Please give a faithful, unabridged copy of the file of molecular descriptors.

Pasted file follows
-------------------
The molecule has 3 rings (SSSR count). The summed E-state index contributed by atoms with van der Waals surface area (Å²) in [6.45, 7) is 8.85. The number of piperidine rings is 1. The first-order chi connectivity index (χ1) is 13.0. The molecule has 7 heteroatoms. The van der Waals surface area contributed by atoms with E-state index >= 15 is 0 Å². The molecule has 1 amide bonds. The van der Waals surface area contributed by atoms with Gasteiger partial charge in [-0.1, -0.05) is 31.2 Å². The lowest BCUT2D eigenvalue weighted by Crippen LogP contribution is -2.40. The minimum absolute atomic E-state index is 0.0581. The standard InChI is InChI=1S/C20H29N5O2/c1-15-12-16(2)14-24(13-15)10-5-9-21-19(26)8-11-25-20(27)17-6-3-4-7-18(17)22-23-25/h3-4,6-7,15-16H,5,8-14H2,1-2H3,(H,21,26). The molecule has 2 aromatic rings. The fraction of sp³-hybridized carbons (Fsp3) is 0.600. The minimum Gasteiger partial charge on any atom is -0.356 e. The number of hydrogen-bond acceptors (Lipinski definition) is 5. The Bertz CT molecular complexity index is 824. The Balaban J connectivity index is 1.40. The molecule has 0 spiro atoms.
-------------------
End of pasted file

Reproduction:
The molecule has 3 rings (SSSR count). The summed E-state index contributed by atoms with van der Waals surface area (Å²) in [6.45, 7) is 8.85. The number of piperidine rings is 1. The first-order chi connectivity index (χ1) is 13.0. The molecule has 7 heteroatoms. The van der Waals surface area contributed by atoms with E-state index >= 15 is 0 Å². The molecule has 1 amide bonds. The van der Waals surface area contributed by atoms with Gasteiger partial charge in [-0.1, -0.05) is 31.2 Å². The lowest BCUT2D eigenvalue weighted by Crippen LogP contribution is -2.40. The minimum absolute atomic E-state index is 0.0581. The standard InChI is InChI=1S/C20H29N5O2/c1-15-12-16(2)14-24(13-15)10-5-9-21-19(26)8-11-25-20(27)17-6-3-4-7-18(17)22-23-25/h3-4,6-7,15-16H,5,8-14H2,1-2H3,(H,21,26). The molecule has 2 aromatic rings. The fraction of sp³-hybridized carbons (Fsp3) is 0.600. The minimum Gasteiger partial charge on any atom is -0.356 e. The number of hydrogen-bond acceptors (Lipinski definition) is 5. The Bertz CT molecular complexity index is 824. The Balaban J connectivity index is 1.40. The molecule has 0 spiro atoms.